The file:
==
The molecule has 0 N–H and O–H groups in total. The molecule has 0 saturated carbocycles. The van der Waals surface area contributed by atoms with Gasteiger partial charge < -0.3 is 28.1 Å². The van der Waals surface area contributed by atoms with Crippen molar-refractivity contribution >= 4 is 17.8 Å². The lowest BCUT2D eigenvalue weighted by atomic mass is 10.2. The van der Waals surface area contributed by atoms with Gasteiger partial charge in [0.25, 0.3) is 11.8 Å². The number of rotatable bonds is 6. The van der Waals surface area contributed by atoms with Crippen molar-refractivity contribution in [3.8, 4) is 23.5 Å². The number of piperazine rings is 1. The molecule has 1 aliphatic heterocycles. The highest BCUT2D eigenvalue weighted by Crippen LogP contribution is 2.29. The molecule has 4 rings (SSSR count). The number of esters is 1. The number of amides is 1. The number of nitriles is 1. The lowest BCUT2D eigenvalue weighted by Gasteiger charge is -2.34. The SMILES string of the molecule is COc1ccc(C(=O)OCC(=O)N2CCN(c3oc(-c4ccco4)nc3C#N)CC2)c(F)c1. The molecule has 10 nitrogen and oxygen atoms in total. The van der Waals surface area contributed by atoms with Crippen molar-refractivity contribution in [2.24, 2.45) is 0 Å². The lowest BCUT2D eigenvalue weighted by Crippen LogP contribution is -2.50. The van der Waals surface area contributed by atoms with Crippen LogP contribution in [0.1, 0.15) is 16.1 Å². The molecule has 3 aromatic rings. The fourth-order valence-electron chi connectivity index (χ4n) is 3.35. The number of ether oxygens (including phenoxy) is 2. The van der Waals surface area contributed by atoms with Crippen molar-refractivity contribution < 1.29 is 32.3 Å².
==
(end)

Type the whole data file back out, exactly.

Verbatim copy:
The molecule has 0 N–H and O–H groups in total. The molecule has 0 saturated carbocycles. The van der Waals surface area contributed by atoms with Gasteiger partial charge < -0.3 is 28.1 Å². The van der Waals surface area contributed by atoms with Crippen molar-refractivity contribution >= 4 is 17.8 Å². The lowest BCUT2D eigenvalue weighted by atomic mass is 10.2. The van der Waals surface area contributed by atoms with Gasteiger partial charge in [0.25, 0.3) is 11.8 Å². The number of rotatable bonds is 6. The van der Waals surface area contributed by atoms with Crippen molar-refractivity contribution in [3.8, 4) is 23.5 Å². The number of piperazine rings is 1. The molecule has 1 aliphatic heterocycles. The highest BCUT2D eigenvalue weighted by Crippen LogP contribution is 2.29. The molecule has 4 rings (SSSR count). The number of esters is 1. The number of amides is 1. The number of nitriles is 1. The lowest BCUT2D eigenvalue weighted by Gasteiger charge is -2.34. The SMILES string of the molecule is COc1ccc(C(=O)OCC(=O)N2CCN(c3oc(-c4ccco4)nc3C#N)CC2)c(F)c1. The molecule has 10 nitrogen and oxygen atoms in total. The van der Waals surface area contributed by atoms with Crippen molar-refractivity contribution in [2.24, 2.45) is 0 Å². The lowest BCUT2D eigenvalue weighted by Crippen LogP contribution is -2.50. The van der Waals surface area contributed by atoms with Crippen LogP contribution in [0.1, 0.15) is 16.1 Å². The molecule has 3 aromatic rings. The fourth-order valence-electron chi connectivity index (χ4n) is 3.35. The number of ether oxygens (including phenoxy) is 2. The van der Waals surface area contributed by atoms with Crippen molar-refractivity contribution < 1.29 is 32.3 Å².